Let’s face it many of the world’s population have limited access to healthcare, though most have smartphones. If downloading a free mobile healthcare app means the difference between suffering needlessly and getting an accurate diagnosis and a recommended treatment, well what could be more invaluable?

healthcare chatbots

But in order for chatbot/AI adoption to really take off in healthcare we as consumers need to become more comfortable trusting the technology is successful (or even appropriate) for diagnosing health issues. Similarly, healthcare organizations will also need to become comfortable trusting the technology and determine best practices for incorporating chatbots in the delivery of services to patients.

Here are some key chatbot take-a-ways healthcare organizations should consider:

  • Healthcare organizations need to develop a strategy for implementing emerging technologies like chatbots and AI. First, define the bot’s scope of knowledge. Remember, in order to deliver great patient experiences chatbots need to be simple and feel natural. An effective chatbot must be available 24/7, understand what patients need, and engage them in conversation while providing responses and guidance to resources, along with personalized, intelligent recommendations.
  • Once you have devised a strategy, be sure to leverage leading-edge technologies and machine learning that gets smarter over time as it receives more data through patient interactions. Many chatbot and AI solutions are available today. Be sure to choose one that has the right level of personality, sentiment and that understands context. We recommend a Propelics Proof-of-Concept to identify the best solution to meet your business objectives and ensure the best patient experience.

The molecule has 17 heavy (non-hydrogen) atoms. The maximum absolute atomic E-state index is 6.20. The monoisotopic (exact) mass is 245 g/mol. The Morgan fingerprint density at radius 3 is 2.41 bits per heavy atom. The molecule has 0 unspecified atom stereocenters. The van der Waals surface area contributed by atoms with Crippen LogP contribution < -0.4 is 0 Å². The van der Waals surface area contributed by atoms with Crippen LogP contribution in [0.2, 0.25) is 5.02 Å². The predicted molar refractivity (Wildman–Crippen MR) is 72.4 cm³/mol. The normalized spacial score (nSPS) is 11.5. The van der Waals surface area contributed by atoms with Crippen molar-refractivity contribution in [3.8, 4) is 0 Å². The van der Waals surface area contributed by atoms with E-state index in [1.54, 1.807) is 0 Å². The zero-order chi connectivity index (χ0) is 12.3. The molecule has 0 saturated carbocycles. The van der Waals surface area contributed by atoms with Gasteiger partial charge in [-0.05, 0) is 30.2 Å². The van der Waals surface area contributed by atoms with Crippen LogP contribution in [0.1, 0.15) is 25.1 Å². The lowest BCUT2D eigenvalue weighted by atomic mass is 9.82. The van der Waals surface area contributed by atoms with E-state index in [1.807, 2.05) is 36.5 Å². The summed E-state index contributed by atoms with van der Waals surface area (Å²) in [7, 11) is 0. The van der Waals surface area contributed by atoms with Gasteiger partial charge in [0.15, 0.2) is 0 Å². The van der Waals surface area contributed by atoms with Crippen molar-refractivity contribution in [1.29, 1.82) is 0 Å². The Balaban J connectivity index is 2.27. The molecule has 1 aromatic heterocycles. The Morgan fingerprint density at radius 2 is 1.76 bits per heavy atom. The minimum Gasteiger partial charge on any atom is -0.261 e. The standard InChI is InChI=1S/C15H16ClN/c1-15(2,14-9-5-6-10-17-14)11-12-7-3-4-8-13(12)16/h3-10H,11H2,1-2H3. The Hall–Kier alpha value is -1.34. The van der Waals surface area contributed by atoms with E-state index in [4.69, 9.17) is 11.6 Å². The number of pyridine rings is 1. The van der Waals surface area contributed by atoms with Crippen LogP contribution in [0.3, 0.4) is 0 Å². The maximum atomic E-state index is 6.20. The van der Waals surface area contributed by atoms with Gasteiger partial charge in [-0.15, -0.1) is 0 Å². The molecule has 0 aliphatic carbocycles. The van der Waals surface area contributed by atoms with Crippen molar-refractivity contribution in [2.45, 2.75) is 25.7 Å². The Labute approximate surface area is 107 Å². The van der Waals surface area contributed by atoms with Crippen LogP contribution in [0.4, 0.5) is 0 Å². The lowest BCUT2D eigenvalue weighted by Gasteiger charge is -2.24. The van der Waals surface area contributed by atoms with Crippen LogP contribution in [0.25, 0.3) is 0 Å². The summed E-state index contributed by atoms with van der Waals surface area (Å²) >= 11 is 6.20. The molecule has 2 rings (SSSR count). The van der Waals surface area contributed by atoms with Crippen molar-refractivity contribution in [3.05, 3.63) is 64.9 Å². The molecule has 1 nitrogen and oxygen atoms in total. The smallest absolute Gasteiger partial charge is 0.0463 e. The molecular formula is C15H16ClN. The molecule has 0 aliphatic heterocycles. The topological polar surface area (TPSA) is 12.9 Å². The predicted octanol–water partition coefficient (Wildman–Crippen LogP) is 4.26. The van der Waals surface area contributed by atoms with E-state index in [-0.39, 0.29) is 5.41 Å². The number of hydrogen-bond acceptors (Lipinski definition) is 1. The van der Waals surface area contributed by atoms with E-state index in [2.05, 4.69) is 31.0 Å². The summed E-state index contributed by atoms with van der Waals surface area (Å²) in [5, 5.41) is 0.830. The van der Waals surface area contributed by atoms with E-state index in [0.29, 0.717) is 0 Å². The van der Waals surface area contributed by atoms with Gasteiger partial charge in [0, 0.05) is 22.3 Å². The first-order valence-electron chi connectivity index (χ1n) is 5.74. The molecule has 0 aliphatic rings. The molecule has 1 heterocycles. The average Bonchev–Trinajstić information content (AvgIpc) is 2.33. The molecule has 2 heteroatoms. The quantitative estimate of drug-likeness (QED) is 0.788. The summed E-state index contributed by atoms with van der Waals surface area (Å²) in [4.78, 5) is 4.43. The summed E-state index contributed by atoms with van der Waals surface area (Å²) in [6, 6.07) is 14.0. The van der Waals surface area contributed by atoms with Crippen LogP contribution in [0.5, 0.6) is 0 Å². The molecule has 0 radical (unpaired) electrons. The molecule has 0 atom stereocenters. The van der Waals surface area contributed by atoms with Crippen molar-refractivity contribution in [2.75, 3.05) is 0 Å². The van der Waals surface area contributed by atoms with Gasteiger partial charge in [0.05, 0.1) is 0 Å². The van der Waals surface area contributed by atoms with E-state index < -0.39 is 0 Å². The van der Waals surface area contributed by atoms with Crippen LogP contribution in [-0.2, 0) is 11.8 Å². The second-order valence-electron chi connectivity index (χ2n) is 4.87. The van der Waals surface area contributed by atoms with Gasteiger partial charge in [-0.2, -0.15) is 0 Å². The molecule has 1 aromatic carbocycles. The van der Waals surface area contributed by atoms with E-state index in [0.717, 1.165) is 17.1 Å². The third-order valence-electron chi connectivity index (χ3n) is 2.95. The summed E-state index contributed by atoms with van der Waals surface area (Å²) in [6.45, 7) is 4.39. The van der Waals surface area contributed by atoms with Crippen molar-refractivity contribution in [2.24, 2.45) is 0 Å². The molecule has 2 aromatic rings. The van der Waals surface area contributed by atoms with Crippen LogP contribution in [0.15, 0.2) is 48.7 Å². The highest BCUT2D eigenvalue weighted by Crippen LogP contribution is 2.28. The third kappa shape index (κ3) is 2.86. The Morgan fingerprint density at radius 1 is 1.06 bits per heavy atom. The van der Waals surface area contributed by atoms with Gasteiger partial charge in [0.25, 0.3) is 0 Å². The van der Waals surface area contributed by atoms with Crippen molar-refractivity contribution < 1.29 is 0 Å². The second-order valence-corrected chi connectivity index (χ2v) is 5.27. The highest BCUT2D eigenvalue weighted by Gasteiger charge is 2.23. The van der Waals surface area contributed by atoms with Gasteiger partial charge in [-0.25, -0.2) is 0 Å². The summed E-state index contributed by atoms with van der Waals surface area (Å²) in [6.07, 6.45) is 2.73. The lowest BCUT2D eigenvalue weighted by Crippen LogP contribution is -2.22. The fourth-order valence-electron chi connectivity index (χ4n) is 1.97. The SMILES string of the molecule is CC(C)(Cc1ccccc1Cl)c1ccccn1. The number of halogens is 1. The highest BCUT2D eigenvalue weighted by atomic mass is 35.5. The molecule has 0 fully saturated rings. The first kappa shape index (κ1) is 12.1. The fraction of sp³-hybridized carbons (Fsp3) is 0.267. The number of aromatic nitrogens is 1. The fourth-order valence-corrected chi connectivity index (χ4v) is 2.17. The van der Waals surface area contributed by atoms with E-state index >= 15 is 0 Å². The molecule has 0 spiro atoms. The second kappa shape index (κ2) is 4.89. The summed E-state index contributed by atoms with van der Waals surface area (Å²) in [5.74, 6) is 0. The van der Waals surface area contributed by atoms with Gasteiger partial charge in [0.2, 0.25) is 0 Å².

• Chatbots and AI are only successful if they have access to the right data. Healthcare organizations should possess a large inventory of FAQs based on data from online forms, emails, and call centers. Over time, as more and more patients interact with them, chatbots will become smarter in answering questions and evaluating conversations.

For more info, check out this recent Healthcare IT News article, “From science fiction to real world: Emerging technologies poised to disrupt healthcare.

Or take a listen to this episode of our Device Squad podcast featuring MERL Sr. Research Scientist, John Hershey, who discusses voice recognition and language processing strategies, and the role they’ll play in our everyday lives.

Lastly, if you’re thinking about incorporating chatbots and AI and want to learn more about implementing the technology or about the role they might play or the benefits they might offer your enterprise, please give us a call.

James Hoshor

James is a Senior Mobile Strategist & Solutions Architect for Propelics. He has over 20 years experience in executive leadership, strategic planning, marketing and business development in information technology. For the past 10 years James has worked with many clients across multiple industries, including financial services, insurance, retail and manufacturing, approach mobile strategically to identify and deliver solutions that result in market differentiating solutions and great user experiences.